There are a number of places that some KJV-only advocates have complained about in the NKJV where the NKJV's rendering is in agreement with the same original language texts as the KJV and when it may have the exact same rendering as the Geneva Bible or one of the other pre-1611 English Bibles of which the KJV was a revision.
     
  16. KJVBibleThumper

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    Not in the least, you have been listening to the NKJV publishers to much, here is a list, courtesy of James Melton, showing some of the changes in the NKJV from the KJV. Your claim us not supported by the facts.

    1. The text of the NKJV is copyrighted by Thomas Nelson Publishers, while there is no copyright today on the text of the KJV. If your KJV has maps or notes, then it may have a copyright, but the text itself does not.


    2. There's nothing "new" about the NKJV logo. It is a "666" symbol of the pagan The Aquarian Conspiracy. (See Riplinger's tract on the NKJV.) trinity which was used in the ancient Egyptian mysteries. It was also used by satanist Aleister Crowley around the turn of this century. The symbol can be seen on the New King James Bible, on certain rock albums (like Led Zepplin's), or you can see it on the cover of such New Age books as

    3. It is estimated that the NKJV makes over 100,000 translation changes, which comes to over eighty changes per page and about three changes per verse! A great number of these changes bring the NKJV in line with the readings of such Alexandrian [Bible attack snipped]as the NIV and the RSV. Where changes are not made in the text, subtle footnotes often give credence to the Westcott and Hort Greek Text.


    4. While passing off as being true to the Textus Receptus, the NKJV IGNORES the Receptus over 1,200 times.


    5. In the NKJV, there are 22 omissions of "hell", 23 omissions of "blood", 44 omissions of "repent", 50 omissions of "heaven", 51 omissions of "God", and 66 omissions of "Lord". The terms "devils", "damnation", "JEHOVAH", and "new testament" are completely omitted.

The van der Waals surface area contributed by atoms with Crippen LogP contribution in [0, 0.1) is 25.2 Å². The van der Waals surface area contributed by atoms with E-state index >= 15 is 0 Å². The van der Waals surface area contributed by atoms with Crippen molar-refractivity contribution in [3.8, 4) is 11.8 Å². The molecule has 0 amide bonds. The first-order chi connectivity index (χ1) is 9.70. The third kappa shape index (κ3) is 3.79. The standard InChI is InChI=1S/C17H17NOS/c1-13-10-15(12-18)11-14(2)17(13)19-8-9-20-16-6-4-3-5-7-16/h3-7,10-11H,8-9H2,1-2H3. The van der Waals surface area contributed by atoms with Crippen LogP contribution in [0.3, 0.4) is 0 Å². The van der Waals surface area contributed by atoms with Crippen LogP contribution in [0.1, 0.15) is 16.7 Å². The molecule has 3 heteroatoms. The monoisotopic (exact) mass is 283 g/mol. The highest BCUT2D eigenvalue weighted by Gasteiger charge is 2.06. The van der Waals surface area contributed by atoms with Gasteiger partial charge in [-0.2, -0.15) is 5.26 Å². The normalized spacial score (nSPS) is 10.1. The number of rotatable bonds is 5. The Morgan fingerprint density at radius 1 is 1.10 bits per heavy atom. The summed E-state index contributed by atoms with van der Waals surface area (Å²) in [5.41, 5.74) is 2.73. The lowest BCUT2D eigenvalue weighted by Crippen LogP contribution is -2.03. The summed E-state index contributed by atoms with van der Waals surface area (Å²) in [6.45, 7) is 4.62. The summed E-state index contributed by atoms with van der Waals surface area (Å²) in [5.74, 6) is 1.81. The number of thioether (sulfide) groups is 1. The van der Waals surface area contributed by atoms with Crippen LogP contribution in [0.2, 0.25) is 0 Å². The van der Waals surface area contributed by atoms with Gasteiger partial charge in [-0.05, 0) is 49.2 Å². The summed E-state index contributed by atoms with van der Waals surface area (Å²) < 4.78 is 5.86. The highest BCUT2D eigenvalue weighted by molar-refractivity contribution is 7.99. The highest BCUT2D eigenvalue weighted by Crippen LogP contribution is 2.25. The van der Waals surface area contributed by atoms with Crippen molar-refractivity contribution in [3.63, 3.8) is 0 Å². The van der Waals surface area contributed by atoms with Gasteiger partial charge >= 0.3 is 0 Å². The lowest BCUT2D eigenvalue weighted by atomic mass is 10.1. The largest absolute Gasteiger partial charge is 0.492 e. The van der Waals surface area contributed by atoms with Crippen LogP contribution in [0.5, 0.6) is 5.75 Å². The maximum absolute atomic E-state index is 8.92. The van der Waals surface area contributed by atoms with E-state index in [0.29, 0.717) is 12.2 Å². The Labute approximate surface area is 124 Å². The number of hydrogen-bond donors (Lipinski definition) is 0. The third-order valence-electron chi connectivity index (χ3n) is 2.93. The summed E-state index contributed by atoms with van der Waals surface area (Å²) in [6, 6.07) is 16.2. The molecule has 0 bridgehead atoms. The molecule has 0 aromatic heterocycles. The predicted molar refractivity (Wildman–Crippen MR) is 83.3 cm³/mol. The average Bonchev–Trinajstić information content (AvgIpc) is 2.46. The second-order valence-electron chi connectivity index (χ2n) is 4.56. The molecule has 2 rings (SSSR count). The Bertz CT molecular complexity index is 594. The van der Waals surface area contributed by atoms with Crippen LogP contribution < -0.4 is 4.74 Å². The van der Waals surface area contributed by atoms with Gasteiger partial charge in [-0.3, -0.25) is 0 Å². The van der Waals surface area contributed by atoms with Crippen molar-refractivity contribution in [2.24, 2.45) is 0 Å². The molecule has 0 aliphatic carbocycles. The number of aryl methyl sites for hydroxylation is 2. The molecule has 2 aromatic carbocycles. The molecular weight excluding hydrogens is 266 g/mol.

6. The NKJV demotes the Lord Jesus Christ. In John 1:3, the KJV says that all things were made "by" Jesus Christ, but in the NKJV, all things were just made "through" Him. The word "Servant" replaces "Son" in Acts 3:13 and 3:26. "Servant" replaces "child" in Acts 4:27 and 4:30. The word "Jesus" is omitted from Mark 2:15, Hebrews 4:8, and Acts 7:45.


    7. The NKJV confuses people about salvation. In Hebrews 10:14 it replaces "are sanctified" with "are being sanctified", and it replaces "are saved" with "are being saved" in I Corinthians 1:18 and II Corinthians 2:15. The words "may believe" have been replaced with "may continue to believe" in I John 5:13. The old straight and "narrow" way of Matthew 7:14 has become the "difficult" way in the NKJV.


    8. In II Corinthians 10:5 the KJV reads "casting down imaginations", but the NKJV reads "casting down arguments". The word "thought", which occurs later in the verse, matches "imaginations", not "arguments". This change weakens the verse.


    9. The KJV tells us to reject a "heretick" after the second admonition in Titus 3:10. The NKJV tells us to reject a "divisive man". How nice! Now the Alexandrians and Ecumenicals have justification for rejecting anyone they wish to label as "divisive men".


    10. According to the NKJV, no one would stoop so low as to "corrupt" God's word. No, they just "peddle" it (II Cor. 2:17). The reading matches the Alexandrian versions.


    11. Since the NKJV has "changed the truth of God into a lie", it has also changed Romans 1:25 to read "exchanged the truth of God for the lie". This reading matches the readings of the new [Bible attack snipped], so how say ye it's a King James Bible?

    12. The NKJV gives us no command to "study" God's word in II Timothy 2:15.


    13. The word "science" is replaced with "knowledge" in I Timothy 6:20, although "science" has occurred in every edition of the KJV since 1611! How say ye it's a King James Bible?